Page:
David Bourget (Western Ontario)
David Chalmers (ANU, NYU)
Rafael De Clercq
Jack Alan Reynolds
Learn more about PhilPapers
British Journal for the History of Philosophy 3 (2):279 – 300 (1995)
I. Introduction Siris, Berkeley's last major work, is undeniably a rather odd book. It could hardly be otherwise, given Berkeley's aims in writing it, which are three-fold: 'to communicate to the public the salutary virtues of tar-water,'1 to provide scientific background supporting the efficacy of tar-water as a medicine, and to lead the mind of the reader, via gradual steps, toward contemplation of God.2 The latter two aims shape Berkeley's extensive use of contemporary natural science in Siris. In particular, Berkeley's focus on what he calls fire (or aether or light) as a quasiuniversal 'cause' of natural change3 serves these purposes, for the 'activity' of the aether, in his view, can both explain the miraculous virtues of a certain medicine, i.e. tar-water, and reveal God's action and his divine order.4 Berkeley's corpuscular speculations, including his use of fire-theory, are not especially idiosyncratic as natural philosophy. In his theorizing, as Jessop and other have noted, he is heavily indebted to the work of Hermann Boerhaave, the Dutch chemist, botanist, and physician whose teachings were highly influential in mid-eighteenth century Britain.5 Boerhaave, along with other Dutch natural philosophers cited by Berkeley, assigned a central role in accounting for physio-chemical activity to fire, a subtle, insensible particulate substance, sometimes identified with light.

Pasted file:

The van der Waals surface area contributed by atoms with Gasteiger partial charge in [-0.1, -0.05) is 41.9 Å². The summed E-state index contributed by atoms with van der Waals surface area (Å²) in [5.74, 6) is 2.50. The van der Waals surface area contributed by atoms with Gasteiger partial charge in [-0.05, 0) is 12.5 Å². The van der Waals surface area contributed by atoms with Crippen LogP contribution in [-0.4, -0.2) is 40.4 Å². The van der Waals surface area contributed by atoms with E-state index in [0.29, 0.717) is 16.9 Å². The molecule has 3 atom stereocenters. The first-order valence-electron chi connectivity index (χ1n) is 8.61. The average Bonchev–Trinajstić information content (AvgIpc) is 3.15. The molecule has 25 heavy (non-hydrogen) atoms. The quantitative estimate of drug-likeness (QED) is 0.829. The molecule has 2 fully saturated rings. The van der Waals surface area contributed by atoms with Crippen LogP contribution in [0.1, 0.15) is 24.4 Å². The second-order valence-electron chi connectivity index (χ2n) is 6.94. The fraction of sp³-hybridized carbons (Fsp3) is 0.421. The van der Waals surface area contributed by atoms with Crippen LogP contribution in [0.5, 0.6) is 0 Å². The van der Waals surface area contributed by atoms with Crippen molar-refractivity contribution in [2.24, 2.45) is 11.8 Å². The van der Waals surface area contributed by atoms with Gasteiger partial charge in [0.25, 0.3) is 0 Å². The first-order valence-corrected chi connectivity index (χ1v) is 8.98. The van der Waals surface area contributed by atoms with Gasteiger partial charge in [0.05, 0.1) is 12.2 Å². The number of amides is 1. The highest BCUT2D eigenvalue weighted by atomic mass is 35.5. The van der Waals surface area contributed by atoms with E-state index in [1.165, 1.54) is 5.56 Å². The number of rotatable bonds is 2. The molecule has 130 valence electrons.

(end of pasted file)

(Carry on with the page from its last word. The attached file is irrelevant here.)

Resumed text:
|Keywords||No keywords specified (fix it)|
|Categories||categorize this paper)|
Setup an account with your affiliations in order to access resources via your University's proxy server
Configure custom proxy (use this if your affiliation does not provide a proxy)
|Through your library|
References found in this work BETA
No references found.
Citations of this work BETA
No citations found.
Similar books and articles
Marc A. Hight (2007). Berkeley and Bodily Resurrection. Journal of the History of Philosophy 45 (3):443-458.
Lisa Downing (1995). Berkeley's Case Against Realism About Dynamics. In Robert G. Muehlmann (ed.), Berkeley's Metaphysics: Structural, Interpretive, and Critical Essays. The Pennsylvania State University Press. 197--214.
David Berman (1994). George Berkeley: Idealism and the Man. Oxford University Press.
Leonard M. Trawick (1967). Backgrounds of Romanticism. Bloomington, Indiana University Press.
David R. Hilbert (2007). Drink on, the Jolly Prelate Cries. In Steven Hales (ed.), Philosophy and Beer. Routledge.
Peter Walmsley (1990). The Rhetoric of Berkeley's Philosophy. Cambridge University Press.
George Berkeley (2008/1969). Philosophical Writings. Cambridge University Press.
Gabriel Moked (1988). Particles And Ideas: Bishop Berkeley's Corpuscularian Philosophy. Clarendon Press.
Timo Airaksinen (2008). The Path of Fire : The Meaning and Interpretation of Berkeley's Siris. In Stephen H. Daniel (ed.), New Interpretations of Berkeley's Thought. Humanity Books.
Lisa Downing (2005). Berkeley's Natural Philosophy and Philosophy of Science. In Kenneth Winkler (ed.), The Cambridge Companion to Berkeley. Cambridge University Press. 230--265.
Added to index2009-02-01
Total downloads19 ( #92,902 of 1,100,108 )
Recent downloads (6 months)4 ( #90,386 of 1,100,108 )
How can I increase my downloads?